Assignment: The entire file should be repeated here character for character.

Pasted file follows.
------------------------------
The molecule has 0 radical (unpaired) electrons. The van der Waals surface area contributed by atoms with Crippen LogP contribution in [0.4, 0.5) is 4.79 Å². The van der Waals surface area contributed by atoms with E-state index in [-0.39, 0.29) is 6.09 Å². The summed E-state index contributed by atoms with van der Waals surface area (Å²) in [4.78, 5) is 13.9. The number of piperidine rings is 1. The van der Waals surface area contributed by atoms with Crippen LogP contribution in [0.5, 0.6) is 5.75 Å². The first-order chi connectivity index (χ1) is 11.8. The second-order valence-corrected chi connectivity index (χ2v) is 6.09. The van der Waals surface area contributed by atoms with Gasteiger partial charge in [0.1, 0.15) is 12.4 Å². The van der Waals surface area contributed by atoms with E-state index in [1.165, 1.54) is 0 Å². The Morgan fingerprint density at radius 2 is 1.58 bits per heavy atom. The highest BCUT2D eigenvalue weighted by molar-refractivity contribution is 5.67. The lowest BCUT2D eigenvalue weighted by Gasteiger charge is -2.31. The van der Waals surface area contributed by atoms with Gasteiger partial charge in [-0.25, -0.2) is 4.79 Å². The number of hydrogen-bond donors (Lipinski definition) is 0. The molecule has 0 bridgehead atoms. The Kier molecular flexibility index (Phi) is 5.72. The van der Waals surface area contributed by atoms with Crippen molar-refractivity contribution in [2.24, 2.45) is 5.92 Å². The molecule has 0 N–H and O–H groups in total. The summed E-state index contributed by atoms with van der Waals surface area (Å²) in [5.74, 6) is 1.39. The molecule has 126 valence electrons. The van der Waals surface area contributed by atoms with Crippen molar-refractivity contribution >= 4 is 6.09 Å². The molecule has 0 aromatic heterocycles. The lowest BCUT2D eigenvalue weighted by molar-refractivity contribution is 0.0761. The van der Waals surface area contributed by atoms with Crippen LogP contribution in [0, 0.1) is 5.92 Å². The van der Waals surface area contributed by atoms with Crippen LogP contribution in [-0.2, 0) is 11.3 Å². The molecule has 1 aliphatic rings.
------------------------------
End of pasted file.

The molecule has 0 radical (unpaired) electrons. The van der Waals surface area contributed by atoms with Crippen LogP contribution in [0.4, 0.5) is 4.79 Å². The van der Waals surface area contributed by atoms with E-state index in [-0.39, 0.29) is 6.09 Å². The summed E-state index contributed by atoms with van der Waals surface area (Å²) in [4.78, 5) is 13.9. The number of piperidine rings is 1. The van der Waals surface area contributed by atoms with Crippen LogP contribution in [0.5, 0.6) is 5.75 Å². The first-order chi connectivity index (χ1) is 11.8. The second-order valence-corrected chi connectivity index (χ2v) is 6.09. The van der Waals surface area contributed by atoms with Gasteiger partial charge in [0.1, 0.15) is 12.4 Å². The van der Waals surface area contributed by atoms with E-state index in [1.165, 1.54) is 0 Å². The Morgan fingerprint density at radius 2 is 1.58 bits per heavy atom. The highest BCUT2D eigenvalue weighted by molar-refractivity contribution is 5.67. The lowest BCUT2D eigenvalue weighted by Gasteiger charge is -2.31. The van der Waals surface area contributed by atoms with Gasteiger partial charge in [-0.25, -0.2) is 4.79 Å². The number of hydrogen-bond donors (Lipinski definition) is 0. The molecule has 0 bridgehead atoms. The Kier molecular flexibility index (Phi) is 5.72. The van der Waals surface area contributed by atoms with Crippen molar-refractivity contribution in [2.24, 2.45) is 5.92 Å². The molecule has 0 N–H and O–H groups in total. The summed E-state index contributed by atoms with van der Waals surface area (Å²) in [5.74, 6) is 1.39. The molecule has 126 valence electrons. The van der Waals surface area contributed by atoms with Crippen molar-refractivity contribution >= 4 is 6.09 Å². The molecule has 0 aromatic heterocycles. The lowest BCUT2D eigenvalue weighted by molar-refractivity contribution is 0.0761. The van der Waals surface area contributed by atoms with Crippen LogP contribution in [0, 0.1) is 5.92 Å². The van der Waals surface area contributed by atoms with Crippen LogP contribution in [-0.2, 0) is 11.3 Å². The molecule has 1 aliphatic rings.